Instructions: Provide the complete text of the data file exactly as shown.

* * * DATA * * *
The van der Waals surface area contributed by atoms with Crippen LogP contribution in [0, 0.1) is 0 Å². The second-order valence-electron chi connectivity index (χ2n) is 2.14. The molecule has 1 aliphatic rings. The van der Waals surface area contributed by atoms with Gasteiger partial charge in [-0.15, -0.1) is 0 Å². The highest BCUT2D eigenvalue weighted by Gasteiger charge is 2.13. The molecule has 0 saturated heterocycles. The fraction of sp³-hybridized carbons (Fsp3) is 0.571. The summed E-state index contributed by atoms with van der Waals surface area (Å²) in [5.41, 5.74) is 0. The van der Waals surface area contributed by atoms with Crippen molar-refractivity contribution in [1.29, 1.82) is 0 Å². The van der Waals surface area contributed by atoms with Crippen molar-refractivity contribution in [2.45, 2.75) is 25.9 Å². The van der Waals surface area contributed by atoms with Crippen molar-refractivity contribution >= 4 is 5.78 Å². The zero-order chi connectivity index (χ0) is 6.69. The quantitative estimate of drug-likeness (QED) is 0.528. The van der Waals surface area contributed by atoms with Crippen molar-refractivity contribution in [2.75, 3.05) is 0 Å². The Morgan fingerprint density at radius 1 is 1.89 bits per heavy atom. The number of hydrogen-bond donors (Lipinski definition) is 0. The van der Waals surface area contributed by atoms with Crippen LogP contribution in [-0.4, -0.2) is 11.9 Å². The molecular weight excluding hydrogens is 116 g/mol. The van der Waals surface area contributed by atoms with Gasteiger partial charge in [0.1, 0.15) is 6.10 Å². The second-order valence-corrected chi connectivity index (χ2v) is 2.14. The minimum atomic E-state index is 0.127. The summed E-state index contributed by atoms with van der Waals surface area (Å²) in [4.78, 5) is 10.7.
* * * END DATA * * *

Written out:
The van der Waals surface area contributed by atoms with Crippen LogP contribution in [0, 0.1) is 0 Å². The second-order valence-electron chi connectivity index (χ2n) is 2.14. The molecule has 1 aliphatic rings. The van der Waals surface area contributed by atoms with Gasteiger partial charge in [-0.15, -0.1) is 0 Å². The highest BCUT2D eigenvalue weighted by Gasteiger charge is 2.13. The molecule has 0 saturated heterocycles. The fraction of sp³-hybridized carbons (Fsp3) is 0.571. The summed E-state index contributed by atoms with van der Waals surface area (Å²) in [5.41, 5.74) is 0. The van der Waals surface area contributed by atoms with Crippen molar-refractivity contribution in [1.29, 1.82) is 0 Å². The van der Waals surface area contributed by atoms with Crippen molar-refractivity contribution in [2.45, 2.75) is 25.9 Å². The van der Waals surface area contributed by atoms with Crippen molar-refractivity contribution >= 4 is 5.78 Å². The zero-order chi connectivity index (χ0) is 6.69. The quantitative estimate of drug-likeness (QED) is 0.528. The van der Waals surface area contributed by atoms with Crippen molar-refractivity contribution in [2.75, 3.05) is 0 Å². The Morgan fingerprint density at radius 1 is 1.89 bits per heavy atom. The number of hydrogen-bond donors (Lipinski definition) is 0. The van der Waals surface area contributed by atoms with Crippen LogP contribution in [-0.4, -0.2) is 11.9 Å². The molecular weight excluding hydrogens is 116 g/mol. The van der Waals surface area contributed by atoms with Gasteiger partial charge in [0.1, 0.15) is 6.10 Å². The second-order valence-corrected chi connectivity index (χ2v) is 2.14. The minimum atomic E-state index is 0.127. The summed E-state index contributed by atoms with van der Waals surface area (Å²) in [4.78, 5) is 10.7.